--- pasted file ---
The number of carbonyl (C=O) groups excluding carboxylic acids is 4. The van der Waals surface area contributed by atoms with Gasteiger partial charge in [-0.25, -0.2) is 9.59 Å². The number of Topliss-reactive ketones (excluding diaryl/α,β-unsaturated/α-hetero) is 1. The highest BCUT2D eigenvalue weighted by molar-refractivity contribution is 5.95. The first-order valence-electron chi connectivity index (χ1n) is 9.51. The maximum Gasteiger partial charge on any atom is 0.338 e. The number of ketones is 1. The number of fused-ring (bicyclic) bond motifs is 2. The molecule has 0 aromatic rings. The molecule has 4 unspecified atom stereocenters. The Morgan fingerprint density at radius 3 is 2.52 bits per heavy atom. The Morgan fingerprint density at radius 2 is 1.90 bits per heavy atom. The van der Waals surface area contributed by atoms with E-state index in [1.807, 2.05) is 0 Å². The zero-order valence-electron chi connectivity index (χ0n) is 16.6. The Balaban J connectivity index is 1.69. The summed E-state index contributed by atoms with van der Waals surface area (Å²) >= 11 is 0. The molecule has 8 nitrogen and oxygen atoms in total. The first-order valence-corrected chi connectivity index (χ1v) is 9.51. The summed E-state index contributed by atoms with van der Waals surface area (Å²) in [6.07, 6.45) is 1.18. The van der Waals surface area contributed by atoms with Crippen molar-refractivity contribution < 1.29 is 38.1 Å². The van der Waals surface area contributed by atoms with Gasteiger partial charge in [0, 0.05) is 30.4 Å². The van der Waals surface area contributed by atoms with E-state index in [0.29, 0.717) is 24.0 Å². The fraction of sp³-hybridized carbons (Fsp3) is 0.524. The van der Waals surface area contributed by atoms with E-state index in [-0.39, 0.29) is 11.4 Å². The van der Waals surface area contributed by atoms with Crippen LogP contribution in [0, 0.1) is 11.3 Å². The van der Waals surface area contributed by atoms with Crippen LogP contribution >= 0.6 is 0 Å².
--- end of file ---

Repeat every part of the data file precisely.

The number of carbonyl (C=O) groups excluding carboxylic acids is 4. The van der Waals surface area contributed by atoms with Gasteiger partial charge in [-0.25, -0.2) is 9.59 Å². The number of Topliss-reactive ketones (excluding diaryl/α,β-unsaturated/α-hetero) is 1. The highest BCUT2D eigenvalue weighted by molar-refractivity contribution is 5.95. The first-order valence-electron chi connectivity index (χ1n) is 9.51. The maximum Gasteiger partial charge on any atom is 0.338 e. The number of ketones is 1. The number of fused-ring (bicyclic) bond motifs is 2. The molecule has 0 aromatic rings. The molecule has 4 unspecified atom stereocenters. The Morgan fingerprint density at radius 3 is 2.52 bits per heavy atom. The Morgan fingerprint density at radius 2 is 1.90 bits per heavy atom. The van der Waals surface area contributed by atoms with E-state index in [1.807, 2.05) is 0 Å². The zero-order valence-electron chi connectivity index (χ0n) is 16.6. The Balaban J connectivity index is 1.69. The summed E-state index contributed by atoms with van der Waals surface area (Å²) >= 11 is 0. The molecule has 8 nitrogen and oxygen atoms in total. The first-order valence-corrected chi connectivity index (χ1v) is 9.51. The summed E-state index contributed by atoms with van der Waals surface area (Å²) in [6.07, 6.45) is 1.18. The van der Waals surface area contributed by atoms with Crippen molar-refractivity contribution < 1.29 is 38.1 Å². The van der Waals surface area contributed by atoms with Gasteiger partial charge in [0, 0.05) is 30.4 Å². The van der Waals surface area contributed by atoms with E-state index in [0.29, 0.717) is 24.0 Å². The fraction of sp³-hybridized carbons (Fsp3) is 0.524. The van der Waals surface area contributed by atoms with E-state index in [-0.39, 0.29) is 11.4 Å². The van der Waals surface area contributed by atoms with Crippen LogP contribution in [0, 0.1) is 11.3 Å². The van der Waals surface area contributed by atoms with Crippen LogP contribution >= 0.6 is 0 Å².